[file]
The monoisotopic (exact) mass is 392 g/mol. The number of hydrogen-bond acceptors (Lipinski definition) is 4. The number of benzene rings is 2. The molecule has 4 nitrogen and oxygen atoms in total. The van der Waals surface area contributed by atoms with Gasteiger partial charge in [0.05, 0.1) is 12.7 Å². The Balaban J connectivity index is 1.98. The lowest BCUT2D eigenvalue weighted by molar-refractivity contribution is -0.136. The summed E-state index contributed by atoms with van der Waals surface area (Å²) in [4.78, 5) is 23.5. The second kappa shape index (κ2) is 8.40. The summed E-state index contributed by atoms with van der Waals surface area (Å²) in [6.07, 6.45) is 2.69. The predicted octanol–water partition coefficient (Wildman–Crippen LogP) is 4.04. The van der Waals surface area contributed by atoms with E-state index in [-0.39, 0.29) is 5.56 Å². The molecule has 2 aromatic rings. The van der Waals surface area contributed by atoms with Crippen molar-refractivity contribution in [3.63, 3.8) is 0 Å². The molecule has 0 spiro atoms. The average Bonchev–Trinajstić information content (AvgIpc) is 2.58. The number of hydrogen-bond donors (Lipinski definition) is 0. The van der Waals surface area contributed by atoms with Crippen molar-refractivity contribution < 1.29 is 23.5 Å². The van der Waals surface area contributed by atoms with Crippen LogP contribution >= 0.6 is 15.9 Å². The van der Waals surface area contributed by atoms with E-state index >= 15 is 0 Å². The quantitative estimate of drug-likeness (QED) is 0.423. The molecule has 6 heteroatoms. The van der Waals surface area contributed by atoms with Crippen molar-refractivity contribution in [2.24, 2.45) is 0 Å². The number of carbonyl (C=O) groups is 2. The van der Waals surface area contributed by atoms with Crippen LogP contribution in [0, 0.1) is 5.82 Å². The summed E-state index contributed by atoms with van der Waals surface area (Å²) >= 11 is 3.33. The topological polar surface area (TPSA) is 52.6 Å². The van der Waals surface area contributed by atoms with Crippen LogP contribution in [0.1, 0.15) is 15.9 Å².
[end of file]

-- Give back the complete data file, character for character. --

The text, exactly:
The monoisotopic (exact) mass is 392 g/mol. The number of hydrogen-bond acceptors (Lipinski definition) is 4. The number of benzene rings is 2. The molecule has 4 nitrogen and oxygen atoms in total. The van der Waals surface area contributed by atoms with Gasteiger partial charge in [0.05, 0.1) is 12.7 Å². The Balaban J connectivity index is 1.98. The lowest BCUT2D eigenvalue weighted by molar-refractivity contribution is -0.136. The summed E-state index contributed by atoms with van der Waals surface area (Å²) in [4.78, 5) is 23.5. The second kappa shape index (κ2) is 8.40. The summed E-state index contributed by atoms with van der Waals surface area (Å²) in [6.07, 6.45) is 2.69. The predicted octanol–water partition coefficient (Wildman–Crippen LogP) is 4.04. The van der Waals surface area contributed by atoms with E-state index in [-0.39, 0.29) is 5.56 Å². The molecule has 2 aromatic rings. The van der Waals surface area contributed by atoms with Crippen molar-refractivity contribution in [3.63, 3.8) is 0 Å². The molecule has 0 spiro atoms. The average Bonchev–Trinajstić information content (AvgIpc) is 2.58. The number of hydrogen-bond donors (Lipinski definition) is 0. The van der Waals surface area contributed by atoms with Crippen molar-refractivity contribution < 1.29 is 23.5 Å². The van der Waals surface area contributed by atoms with Crippen LogP contribution >= 0.6 is 15.9 Å². The van der Waals surface area contributed by atoms with E-state index >= 15 is 0 Å². The quantitative estimate of drug-likeness (QED) is 0.423. The molecule has 6 heteroatoms. The van der Waals surface area contributed by atoms with Crippen molar-refractivity contribution in [2.24, 2.45) is 0 Å². The number of carbonyl (C=O) groups is 2. The van der Waals surface area contributed by atoms with Crippen LogP contribution in [0, 0.1) is 5.82 Å². The summed E-state index contributed by atoms with van der Waals surface area (Å²) >= 11 is 3.33. The topological polar surface area (TPSA) is 52.6 Å². The van der Waals surface area contributed by atoms with Crippen LogP contribution in [0.1, 0.15) is 15.9 Å².